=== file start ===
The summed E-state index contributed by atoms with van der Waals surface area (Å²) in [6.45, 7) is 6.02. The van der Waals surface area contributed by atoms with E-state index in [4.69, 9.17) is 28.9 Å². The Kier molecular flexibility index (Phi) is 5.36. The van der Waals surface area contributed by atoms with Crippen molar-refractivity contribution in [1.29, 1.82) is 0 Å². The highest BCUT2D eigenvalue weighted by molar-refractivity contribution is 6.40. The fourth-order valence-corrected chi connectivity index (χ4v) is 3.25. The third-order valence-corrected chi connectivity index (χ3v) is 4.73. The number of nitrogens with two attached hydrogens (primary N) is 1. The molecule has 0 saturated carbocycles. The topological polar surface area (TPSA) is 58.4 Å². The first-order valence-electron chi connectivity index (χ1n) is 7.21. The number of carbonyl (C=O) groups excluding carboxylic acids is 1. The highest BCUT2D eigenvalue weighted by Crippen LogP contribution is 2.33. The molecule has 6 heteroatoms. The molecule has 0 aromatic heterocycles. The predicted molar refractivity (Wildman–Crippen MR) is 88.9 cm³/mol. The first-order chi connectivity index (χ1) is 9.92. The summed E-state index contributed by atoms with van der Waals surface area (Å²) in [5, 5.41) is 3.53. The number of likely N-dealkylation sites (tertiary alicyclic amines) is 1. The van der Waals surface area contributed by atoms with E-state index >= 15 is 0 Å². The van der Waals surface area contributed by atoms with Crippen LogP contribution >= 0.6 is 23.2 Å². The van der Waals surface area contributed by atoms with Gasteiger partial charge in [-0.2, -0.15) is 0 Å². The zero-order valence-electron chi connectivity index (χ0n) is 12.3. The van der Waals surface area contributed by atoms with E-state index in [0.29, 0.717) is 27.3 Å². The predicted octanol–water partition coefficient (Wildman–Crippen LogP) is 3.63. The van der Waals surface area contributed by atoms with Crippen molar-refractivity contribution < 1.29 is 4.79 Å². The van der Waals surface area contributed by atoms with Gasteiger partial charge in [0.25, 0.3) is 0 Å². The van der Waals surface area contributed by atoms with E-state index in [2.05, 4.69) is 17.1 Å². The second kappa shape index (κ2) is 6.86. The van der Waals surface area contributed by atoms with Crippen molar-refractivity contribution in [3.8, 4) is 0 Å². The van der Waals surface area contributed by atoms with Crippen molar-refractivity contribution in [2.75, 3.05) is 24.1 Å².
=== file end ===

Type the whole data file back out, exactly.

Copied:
The summed E-state index contributed by atoms with van der Waals surface area (Å²) in [6.45, 7) is 6.02. The van der Waals surface area contributed by atoms with E-state index in [4.69, 9.17) is 28.9 Å². The Kier molecular flexibility index (Phi) is 5.36. The van der Waals surface area contributed by atoms with Crippen molar-refractivity contribution in [1.29, 1.82) is 0 Å². The highest BCUT2D eigenvalue weighted by molar-refractivity contribution is 6.40. The fourth-order valence-corrected chi connectivity index (χ4v) is 3.25. The third-order valence-corrected chi connectivity index (χ3v) is 4.73. The number of nitrogens with two attached hydrogens (primary N) is 1. The molecule has 0 saturated carbocycles. The topological polar surface area (TPSA) is 58.4 Å². The first-order valence-electron chi connectivity index (χ1n) is 7.21. The number of carbonyl (C=O) groups excluding carboxylic acids is 1. The highest BCUT2D eigenvalue weighted by Crippen LogP contribution is 2.33. The molecule has 6 heteroatoms. The molecule has 0 aromatic heterocycles. The predicted molar refractivity (Wildman–Crippen MR) is 88.9 cm³/mol. The first-order chi connectivity index (χ1) is 9.92. The summed E-state index contributed by atoms with van der Waals surface area (Å²) in [5, 5.41) is 3.53. The number of likely N-dealkylation sites (tertiary alicyclic amines) is 1. The van der Waals surface area contributed by atoms with E-state index >= 15 is 0 Å². The van der Waals surface area contributed by atoms with Crippen LogP contribution >= 0.6 is 23.2 Å². The van der Waals surface area contributed by atoms with Gasteiger partial charge in [-0.2, -0.15) is 0 Å². The zero-order valence-electron chi connectivity index (χ0n) is 12.3. The van der Waals surface area contributed by atoms with E-state index in [0.29, 0.717) is 27.3 Å². The predicted octanol–water partition coefficient (Wildman–Crippen LogP) is 3.63. The van der Waals surface area contributed by atoms with Crippen molar-refractivity contribution < 1.29 is 4.79 Å². The van der Waals surface area contributed by atoms with Gasteiger partial charge in [0.25, 0.3) is 0 Å². The van der Waals surface area contributed by atoms with E-state index in [2.05, 4.69) is 17.1 Å². The second kappa shape index (κ2) is 6.86. The van der Waals surface area contributed by atoms with Crippen molar-refractivity contribution in [3.8, 4) is 0 Å². The van der Waals surface area contributed by atoms with Crippen molar-refractivity contribution in [2.75, 3.05) is 24.1 Å².